Monday, 31 August 2009

Piazza Rovetta, Brescia

Bachelor of Architecture student projects from Manchester School of Architecture 1996-97

Friday, 28 August 2009

the meaning of PIAZZA

“What do you miss most about Italy?” I asked my first Italian teacher many years ago.

“La piazza,” she said so wistfully that I thought for a moment it might be someone’s name. After years of passing time in piazza, I now understand her fondness for these very special places.

The piazza is an Italian’s second home, although it also can double as a shopping mall, day care center, reading room, catwalk, singles club, casino, theatre, sanctuary, office, stadium and dance floor. In the course of a day, the residents of a village or neighborhood come to the piazza to flirt, buy a newspaper, catch up on gossip, show off a new outfit, play cards, complain about the weather, talk politics or just soak in the scene.

La piazza has carved a place for itself in the Italian lexicon. Someone who expresses private feelings in public puts them in piazza pubblica. People who start a loud, vulgar row fanno una piazzata. If thieves steal everything in your house, they clean the piazza (fanno piazza pulita). When a man starts to go bald, friends may tease him about andare in piazza, going to a flat open space.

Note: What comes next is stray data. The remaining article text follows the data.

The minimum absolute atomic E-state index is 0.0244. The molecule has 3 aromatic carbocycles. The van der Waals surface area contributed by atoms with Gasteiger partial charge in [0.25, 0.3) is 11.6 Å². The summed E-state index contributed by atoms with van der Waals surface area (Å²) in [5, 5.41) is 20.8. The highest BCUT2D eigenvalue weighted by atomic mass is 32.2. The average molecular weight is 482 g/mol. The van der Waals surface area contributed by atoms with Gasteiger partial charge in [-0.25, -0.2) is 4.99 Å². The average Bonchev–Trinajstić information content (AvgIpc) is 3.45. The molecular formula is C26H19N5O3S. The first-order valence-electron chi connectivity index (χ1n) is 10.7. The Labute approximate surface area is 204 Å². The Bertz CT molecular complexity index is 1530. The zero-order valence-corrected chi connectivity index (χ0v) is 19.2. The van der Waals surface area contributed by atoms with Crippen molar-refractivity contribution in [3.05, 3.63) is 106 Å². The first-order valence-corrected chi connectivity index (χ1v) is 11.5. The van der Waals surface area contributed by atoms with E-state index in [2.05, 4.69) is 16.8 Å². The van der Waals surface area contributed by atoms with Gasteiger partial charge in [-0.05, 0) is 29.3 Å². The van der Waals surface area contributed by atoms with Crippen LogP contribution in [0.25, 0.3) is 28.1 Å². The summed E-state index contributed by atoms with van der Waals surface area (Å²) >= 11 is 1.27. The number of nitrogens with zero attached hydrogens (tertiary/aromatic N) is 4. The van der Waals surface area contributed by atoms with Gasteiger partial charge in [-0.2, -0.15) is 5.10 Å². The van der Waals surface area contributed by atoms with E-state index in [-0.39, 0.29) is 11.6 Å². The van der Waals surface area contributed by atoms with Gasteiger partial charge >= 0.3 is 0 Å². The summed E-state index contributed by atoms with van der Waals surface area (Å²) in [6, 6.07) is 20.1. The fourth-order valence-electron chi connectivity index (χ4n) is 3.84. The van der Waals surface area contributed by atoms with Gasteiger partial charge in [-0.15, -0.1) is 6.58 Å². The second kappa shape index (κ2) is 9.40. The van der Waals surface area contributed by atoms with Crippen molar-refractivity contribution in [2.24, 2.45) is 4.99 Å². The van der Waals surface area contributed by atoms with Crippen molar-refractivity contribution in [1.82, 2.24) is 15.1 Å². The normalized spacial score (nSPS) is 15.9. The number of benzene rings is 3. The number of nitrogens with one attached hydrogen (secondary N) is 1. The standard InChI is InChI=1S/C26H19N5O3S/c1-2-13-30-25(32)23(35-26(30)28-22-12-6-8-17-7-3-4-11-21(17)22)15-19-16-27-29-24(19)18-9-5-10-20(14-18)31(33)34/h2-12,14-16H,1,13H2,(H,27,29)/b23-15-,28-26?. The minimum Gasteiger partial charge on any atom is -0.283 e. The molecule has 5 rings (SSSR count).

The piazza doesn’t discriminate. Everyone, regardless of gender, age, economics or social class, is welcome—including tourists. If you want a deeper sense of how Italians live, find a comfortable spot on a pretty piazza (not all are) and just wait. Or engage in another Italian pastime: strolling le vie di mezzo (the streets in the middle) that lead from one piazza to another. You never know what delights you may find along the way.

As an avid piazzalina (piazza lounger), I have listened to the incandescent voices of Renee Fleming and Placido Domingo echo through the piazza that serves as concert hall for Spoleto’s annual music festival. In Florence’s Piazza della Signoria, my daughter and I watched fireworks rocket into the night sky during an outdoor performance of Tchaikovsky’s “1812 Overture.”

I’ve waded through Venice’s Piazza San Marco when the “acqua alta” (high water) reached almost to my knees, visited Milan’s Piazza Affari (Italy’s Wall Street) and lingered over a limoncello in the theatrical Piazzetta di Capri. In 2000 I watched the aged and ailing Pope John Paul II celebrate the millennial Easter Mass in the grand Piazza San Pietro. Swept into a rally in Rome’s Piazza del Popolo, I felt goose bumps when a mayoral candidate addressed the throng as “Popolo di Roma! Romani!” just as countless political leaders have done through the centuries.